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Comprehensive Personnel Development in Deafblind Education: Exploration of a Model
Interveners and Qualified Personnel
Posted by Gail Leslie, Feb 17, 2017
Date: March 22, 2017
Time: Noon PST, 1 MST, 2 CST, 3 EST
The diverse learners who are deafblind have unique and often intensive needs that require the services of qualified, specifically trained educators. Although the Council for Exceptional Children (CEC) has developed competencies for Teacher of the Deafblind, the role is not officially recognized in most states. Therefore, sustaining personnel development training in deafblindness has been challenging. This webinar will explore a model for a comprehensive system of personnel development in deafblind education that looks at standards, preservice training, inservice/professional development, leadership development, research, and finally, national and local planning, coordination, and evaluation.
Dr. Cathy Nelson teaches in the Department of Special Education at the University of Utah. She is coordinator of the Deafblind Teacher Preparation Program and also teaches courses in the areas of Early Childhood Special Education and Severe Disabilities. Her research interests include assessment of children with multiple disabilities including deafblindness, reduction of stress and increasing self-regulation and engagement in children with deafblindness, and promotion of play and engagement of young children with autism. In addition, she is involved in promoting the role of Teacher of the Deafblind. She has long collaborated with Dr. Jan van Dijk on the child-guided assessment process and has co-authored several publications on the assessment. She consults nationally and internationally in the area of deafblindness and has provided technical assistance to programs serving children with sensory impairments and multiple disabilities in Russia and Armenia. In 2016, Cathy received the Virginia M. Sowell from the Association for Education and Rehabilitation of the Blind and Visually Impaired for her work in the area of deafblindness.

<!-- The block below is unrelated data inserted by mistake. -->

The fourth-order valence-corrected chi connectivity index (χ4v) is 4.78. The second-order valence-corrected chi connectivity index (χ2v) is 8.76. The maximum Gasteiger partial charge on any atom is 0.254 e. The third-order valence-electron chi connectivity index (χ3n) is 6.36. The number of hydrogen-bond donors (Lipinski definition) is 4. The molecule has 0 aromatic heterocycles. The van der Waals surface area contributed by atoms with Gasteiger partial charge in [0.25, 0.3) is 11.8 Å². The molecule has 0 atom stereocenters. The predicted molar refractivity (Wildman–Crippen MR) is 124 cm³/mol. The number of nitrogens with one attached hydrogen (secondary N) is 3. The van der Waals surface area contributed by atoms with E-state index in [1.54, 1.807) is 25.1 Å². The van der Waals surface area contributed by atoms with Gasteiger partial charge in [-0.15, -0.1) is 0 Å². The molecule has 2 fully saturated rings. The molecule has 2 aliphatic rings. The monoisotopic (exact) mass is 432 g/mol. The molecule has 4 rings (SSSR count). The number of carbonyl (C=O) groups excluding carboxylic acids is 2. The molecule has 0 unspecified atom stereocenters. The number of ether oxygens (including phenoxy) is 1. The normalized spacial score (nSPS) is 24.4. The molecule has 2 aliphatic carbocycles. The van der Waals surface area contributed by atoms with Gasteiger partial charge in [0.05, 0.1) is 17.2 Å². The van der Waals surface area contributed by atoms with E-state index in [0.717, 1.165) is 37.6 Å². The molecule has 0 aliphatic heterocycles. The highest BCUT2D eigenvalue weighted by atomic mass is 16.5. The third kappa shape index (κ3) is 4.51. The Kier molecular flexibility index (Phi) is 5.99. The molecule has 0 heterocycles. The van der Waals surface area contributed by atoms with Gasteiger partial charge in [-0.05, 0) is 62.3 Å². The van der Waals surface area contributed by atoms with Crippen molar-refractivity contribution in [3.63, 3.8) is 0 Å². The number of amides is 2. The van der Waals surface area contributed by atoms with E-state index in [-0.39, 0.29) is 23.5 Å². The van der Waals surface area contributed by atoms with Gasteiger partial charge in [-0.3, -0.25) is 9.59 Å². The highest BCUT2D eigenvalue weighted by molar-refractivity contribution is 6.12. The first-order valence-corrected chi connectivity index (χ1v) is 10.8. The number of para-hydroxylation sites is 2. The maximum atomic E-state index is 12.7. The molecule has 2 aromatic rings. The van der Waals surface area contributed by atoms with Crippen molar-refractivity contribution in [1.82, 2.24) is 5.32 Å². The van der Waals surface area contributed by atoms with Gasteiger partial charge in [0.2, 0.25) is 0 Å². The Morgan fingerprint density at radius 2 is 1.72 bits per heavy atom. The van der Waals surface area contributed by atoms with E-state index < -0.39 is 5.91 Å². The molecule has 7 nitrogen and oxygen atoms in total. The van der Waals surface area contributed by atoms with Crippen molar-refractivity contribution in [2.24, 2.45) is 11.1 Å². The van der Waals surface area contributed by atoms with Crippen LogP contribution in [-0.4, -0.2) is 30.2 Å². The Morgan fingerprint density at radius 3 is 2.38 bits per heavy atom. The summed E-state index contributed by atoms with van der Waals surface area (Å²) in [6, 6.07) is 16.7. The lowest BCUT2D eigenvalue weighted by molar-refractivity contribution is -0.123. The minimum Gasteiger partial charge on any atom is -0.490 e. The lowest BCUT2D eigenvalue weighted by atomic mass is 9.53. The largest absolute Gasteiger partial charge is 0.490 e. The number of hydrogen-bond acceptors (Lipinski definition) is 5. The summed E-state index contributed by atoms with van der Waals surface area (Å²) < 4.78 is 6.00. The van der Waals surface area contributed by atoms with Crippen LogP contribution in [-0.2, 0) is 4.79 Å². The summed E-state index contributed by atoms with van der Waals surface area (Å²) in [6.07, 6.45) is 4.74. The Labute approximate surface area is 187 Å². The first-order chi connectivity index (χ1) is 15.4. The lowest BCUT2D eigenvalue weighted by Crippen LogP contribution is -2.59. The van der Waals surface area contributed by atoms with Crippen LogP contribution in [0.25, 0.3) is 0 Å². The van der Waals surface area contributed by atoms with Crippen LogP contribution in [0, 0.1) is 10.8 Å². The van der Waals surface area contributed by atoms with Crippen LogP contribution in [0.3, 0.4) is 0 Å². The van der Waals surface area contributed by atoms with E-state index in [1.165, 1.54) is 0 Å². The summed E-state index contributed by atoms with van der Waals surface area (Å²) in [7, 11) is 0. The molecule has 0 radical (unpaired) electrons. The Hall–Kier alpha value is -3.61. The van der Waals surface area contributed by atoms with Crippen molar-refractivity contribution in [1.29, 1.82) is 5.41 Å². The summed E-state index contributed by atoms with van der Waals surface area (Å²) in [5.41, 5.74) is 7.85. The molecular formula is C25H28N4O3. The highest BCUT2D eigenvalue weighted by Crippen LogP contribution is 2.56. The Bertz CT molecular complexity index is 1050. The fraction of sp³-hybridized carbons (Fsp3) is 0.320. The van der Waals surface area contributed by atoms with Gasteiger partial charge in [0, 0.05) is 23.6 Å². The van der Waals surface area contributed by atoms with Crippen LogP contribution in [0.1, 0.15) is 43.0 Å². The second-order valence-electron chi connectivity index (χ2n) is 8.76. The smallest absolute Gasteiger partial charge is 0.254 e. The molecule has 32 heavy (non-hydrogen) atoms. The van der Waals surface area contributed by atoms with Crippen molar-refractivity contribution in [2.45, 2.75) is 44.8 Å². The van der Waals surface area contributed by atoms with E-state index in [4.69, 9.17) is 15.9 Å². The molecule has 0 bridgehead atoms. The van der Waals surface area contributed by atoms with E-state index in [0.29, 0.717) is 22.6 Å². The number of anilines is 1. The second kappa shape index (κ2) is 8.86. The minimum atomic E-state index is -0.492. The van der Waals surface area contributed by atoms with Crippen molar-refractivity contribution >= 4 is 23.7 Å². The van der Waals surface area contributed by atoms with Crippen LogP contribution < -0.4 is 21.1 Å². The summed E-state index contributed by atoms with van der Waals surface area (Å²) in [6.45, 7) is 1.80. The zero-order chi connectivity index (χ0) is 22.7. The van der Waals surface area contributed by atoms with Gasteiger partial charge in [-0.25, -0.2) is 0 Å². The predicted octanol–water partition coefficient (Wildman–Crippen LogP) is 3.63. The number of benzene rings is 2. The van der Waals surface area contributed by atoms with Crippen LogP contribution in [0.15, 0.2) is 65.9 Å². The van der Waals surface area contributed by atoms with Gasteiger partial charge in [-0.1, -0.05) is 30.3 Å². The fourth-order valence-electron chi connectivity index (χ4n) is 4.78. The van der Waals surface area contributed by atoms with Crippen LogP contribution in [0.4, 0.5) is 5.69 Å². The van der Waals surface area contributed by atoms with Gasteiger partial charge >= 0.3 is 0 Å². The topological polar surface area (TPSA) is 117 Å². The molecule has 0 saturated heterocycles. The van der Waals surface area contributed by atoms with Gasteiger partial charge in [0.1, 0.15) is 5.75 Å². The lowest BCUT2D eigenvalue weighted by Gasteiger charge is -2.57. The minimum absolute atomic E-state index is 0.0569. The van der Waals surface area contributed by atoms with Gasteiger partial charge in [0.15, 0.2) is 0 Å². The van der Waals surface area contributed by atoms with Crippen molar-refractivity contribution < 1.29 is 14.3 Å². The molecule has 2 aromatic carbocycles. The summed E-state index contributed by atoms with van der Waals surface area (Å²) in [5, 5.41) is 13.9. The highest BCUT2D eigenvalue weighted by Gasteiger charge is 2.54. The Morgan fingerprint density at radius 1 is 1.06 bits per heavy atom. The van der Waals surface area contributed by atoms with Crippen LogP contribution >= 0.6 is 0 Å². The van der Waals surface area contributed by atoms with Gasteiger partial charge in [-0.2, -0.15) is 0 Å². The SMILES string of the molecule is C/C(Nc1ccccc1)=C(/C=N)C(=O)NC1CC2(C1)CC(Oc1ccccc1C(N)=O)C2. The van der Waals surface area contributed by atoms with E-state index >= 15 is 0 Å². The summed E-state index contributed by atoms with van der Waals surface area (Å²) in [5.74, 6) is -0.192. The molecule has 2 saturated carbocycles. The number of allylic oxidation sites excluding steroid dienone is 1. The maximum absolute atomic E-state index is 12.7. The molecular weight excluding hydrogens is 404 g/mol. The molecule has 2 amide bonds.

Dr. Amy Parker has worked in the field of deafblindness for 25 years as an employment counselor, job coach, in-home family specialist, professor, advocate and technical assistance provider. Her favorite role is that of sister to an individual with multiple disabilities including deafblindness. She has numerous peer-reviewed and practice based publications in the field of visual impairment and deafblindness. Her research interests including single-subject intervention studies that include people with multiple disabilities and community-based participatory action research. Dr. Parker has presented at numerous national and international conferences. Currently, she's working as a Product Development Project Leader at the American Printing House for the Blind.
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